Highland County Humane Society Receives Grant


The Highland County Humane Society has received a Spay/Neuter Grant from the Petco Foundation.  With this grant the Humane Society can offer free spay/neuter services for dogs and cats of Highland County residents.

Corena Huffman is the President of the Highland County Humane Society.

“It’s important to offer spay/neuter services here in Highland for several reasons,” says Huffman.  “Our organization feels that there’s a bit of a challenge to getting our pets to the vet, may it be distance, because the veterinary services or the spay/neuter vets are a bit of a drive from Highland.  There is no bricks and mortar veterinarian here in Highland anymore.  And so it’s a challenge for the working families to be able to get over to the valley to get their pets spayed and neutered, it usually takes a whole day until they’re ready to return.  Sometimes there’s not reliable transportation or other resource limitations that they can’t get their pet over to the valley for the surgery.  It’s expensive, so this grant allows us to offer funding to help that barrier and also free transportation to help that barrier.  

If you are not a Highland resident, Huffman has other information on spay/neuter services that are available in areas surrounding Highland.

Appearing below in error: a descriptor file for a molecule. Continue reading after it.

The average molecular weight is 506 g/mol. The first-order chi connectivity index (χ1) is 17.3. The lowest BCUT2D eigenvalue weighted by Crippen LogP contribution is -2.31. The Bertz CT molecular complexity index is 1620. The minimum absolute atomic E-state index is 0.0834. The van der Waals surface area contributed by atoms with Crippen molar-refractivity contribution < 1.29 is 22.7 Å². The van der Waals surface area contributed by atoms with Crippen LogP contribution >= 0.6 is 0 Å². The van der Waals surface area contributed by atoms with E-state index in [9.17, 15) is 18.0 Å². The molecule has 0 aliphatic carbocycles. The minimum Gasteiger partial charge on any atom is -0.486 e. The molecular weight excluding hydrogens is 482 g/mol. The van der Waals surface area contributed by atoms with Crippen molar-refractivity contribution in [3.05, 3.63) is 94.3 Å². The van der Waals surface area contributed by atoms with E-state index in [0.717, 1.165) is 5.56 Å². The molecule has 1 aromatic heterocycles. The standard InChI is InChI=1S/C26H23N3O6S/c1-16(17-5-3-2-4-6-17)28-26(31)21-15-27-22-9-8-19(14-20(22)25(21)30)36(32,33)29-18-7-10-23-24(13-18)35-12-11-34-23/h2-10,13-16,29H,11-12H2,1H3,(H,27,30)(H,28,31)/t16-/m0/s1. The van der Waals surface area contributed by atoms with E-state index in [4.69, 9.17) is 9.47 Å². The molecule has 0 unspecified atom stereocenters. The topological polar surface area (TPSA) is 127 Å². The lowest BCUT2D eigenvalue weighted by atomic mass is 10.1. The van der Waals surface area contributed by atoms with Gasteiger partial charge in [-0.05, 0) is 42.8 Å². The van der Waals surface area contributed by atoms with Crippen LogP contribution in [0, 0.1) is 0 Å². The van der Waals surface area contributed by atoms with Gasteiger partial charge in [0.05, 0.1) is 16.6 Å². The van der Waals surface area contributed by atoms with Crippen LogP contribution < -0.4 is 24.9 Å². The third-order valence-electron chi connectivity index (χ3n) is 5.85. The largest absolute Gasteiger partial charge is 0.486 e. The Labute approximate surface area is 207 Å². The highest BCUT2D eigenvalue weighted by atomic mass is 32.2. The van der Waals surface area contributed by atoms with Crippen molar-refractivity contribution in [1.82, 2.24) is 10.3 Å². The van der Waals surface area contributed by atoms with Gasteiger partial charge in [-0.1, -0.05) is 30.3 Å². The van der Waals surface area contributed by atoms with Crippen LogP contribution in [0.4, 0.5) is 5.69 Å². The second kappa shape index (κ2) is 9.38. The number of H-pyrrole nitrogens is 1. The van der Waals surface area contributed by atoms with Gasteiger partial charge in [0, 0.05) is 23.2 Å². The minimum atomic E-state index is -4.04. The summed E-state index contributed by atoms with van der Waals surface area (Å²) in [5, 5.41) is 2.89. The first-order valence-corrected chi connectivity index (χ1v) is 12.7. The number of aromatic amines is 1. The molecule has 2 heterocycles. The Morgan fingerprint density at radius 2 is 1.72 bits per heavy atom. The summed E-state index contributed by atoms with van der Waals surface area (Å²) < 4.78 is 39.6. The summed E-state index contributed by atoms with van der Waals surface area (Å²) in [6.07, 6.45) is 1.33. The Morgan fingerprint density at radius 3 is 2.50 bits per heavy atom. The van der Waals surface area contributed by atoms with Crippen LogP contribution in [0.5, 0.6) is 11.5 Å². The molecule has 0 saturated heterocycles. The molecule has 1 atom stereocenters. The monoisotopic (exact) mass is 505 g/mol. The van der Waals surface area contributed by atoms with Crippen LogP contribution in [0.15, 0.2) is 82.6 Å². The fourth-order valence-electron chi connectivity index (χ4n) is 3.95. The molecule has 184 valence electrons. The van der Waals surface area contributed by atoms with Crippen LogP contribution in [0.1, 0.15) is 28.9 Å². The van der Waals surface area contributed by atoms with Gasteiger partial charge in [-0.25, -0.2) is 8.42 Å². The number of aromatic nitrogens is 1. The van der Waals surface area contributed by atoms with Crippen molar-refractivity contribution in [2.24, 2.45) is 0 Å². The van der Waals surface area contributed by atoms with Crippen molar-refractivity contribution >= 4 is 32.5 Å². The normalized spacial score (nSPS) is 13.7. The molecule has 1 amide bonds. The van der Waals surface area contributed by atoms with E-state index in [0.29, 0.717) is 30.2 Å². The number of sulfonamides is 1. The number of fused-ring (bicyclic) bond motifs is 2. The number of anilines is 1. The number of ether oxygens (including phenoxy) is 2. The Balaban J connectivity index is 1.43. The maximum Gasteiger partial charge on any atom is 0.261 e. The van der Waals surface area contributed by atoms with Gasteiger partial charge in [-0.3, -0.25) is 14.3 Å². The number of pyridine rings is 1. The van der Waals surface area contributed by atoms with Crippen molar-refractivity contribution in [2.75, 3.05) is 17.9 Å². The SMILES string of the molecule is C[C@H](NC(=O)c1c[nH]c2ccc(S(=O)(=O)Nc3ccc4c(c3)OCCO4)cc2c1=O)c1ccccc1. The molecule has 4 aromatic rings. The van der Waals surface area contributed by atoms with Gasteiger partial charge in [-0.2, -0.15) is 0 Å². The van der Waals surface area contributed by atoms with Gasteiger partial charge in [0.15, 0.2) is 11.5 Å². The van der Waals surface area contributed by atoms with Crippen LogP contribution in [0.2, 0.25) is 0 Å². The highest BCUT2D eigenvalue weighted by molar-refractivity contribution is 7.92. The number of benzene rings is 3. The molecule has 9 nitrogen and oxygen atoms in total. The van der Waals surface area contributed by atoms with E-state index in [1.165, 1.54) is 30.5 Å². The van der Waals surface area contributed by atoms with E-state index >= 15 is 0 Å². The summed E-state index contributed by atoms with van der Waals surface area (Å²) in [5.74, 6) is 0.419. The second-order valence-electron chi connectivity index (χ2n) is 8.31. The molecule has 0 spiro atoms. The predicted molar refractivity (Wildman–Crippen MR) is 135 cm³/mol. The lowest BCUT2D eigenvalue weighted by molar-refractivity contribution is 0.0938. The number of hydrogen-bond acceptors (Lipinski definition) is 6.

“We do first come, first serve and so it is important to call us or email us or send a Facebook message so we can get you on the list,” says Huffman.  “We work with several local veterinarians for spay/neuter and also the two spay/neuter clinics over in the valley.  Some family members choose to take their own pets to their vet or to one of the clinics in the valley, if they are over there for errands and such.   Otherwise, we do several trips in our spay/neuter van and take them over to the valley, which is also a free service.  We can let community members borrow crates, carriers, traps, that kind of thing.  The grant does also cover feral or untamed barn cats for spay/neuter as well.  It’s important to have the surgeries done for several reasons.  It’s healthier for your pets.  They are not having heat cycles, litters, it helps cut down on the roaming, and male behaviors that are sometimes unwanted in male cats and dogs.  It decreases some of the hormone based cancers in dogs and cats and also helps control the population here in Highland.”

For more information, call 540-908-9152, or email info@highlandcountyhumanesociety.org or visit Highland County Humane Society on Facebook.


Story By

Bonnie Ralston

Bonnie Ralston is the Assistant Station Coordinator at WVLS and a Highland County news reporter. She began volunteering at Allegheny Mountain Radio in the fall of 2005. In 2006 she became an AMR employee and worked in Bath County for eight years as the WCHG Station Coordinator and then as the news reporter there. She began working in radio while in college and has stayed connected to radio, in one way or another, for more than thirty years. She grew up in Staunton, Virginia, while spending a lot of time on her family’s farm in Deerfield, Virginia. She enjoys spending time outside, watching old TV shows and movies and tending to her chickens.

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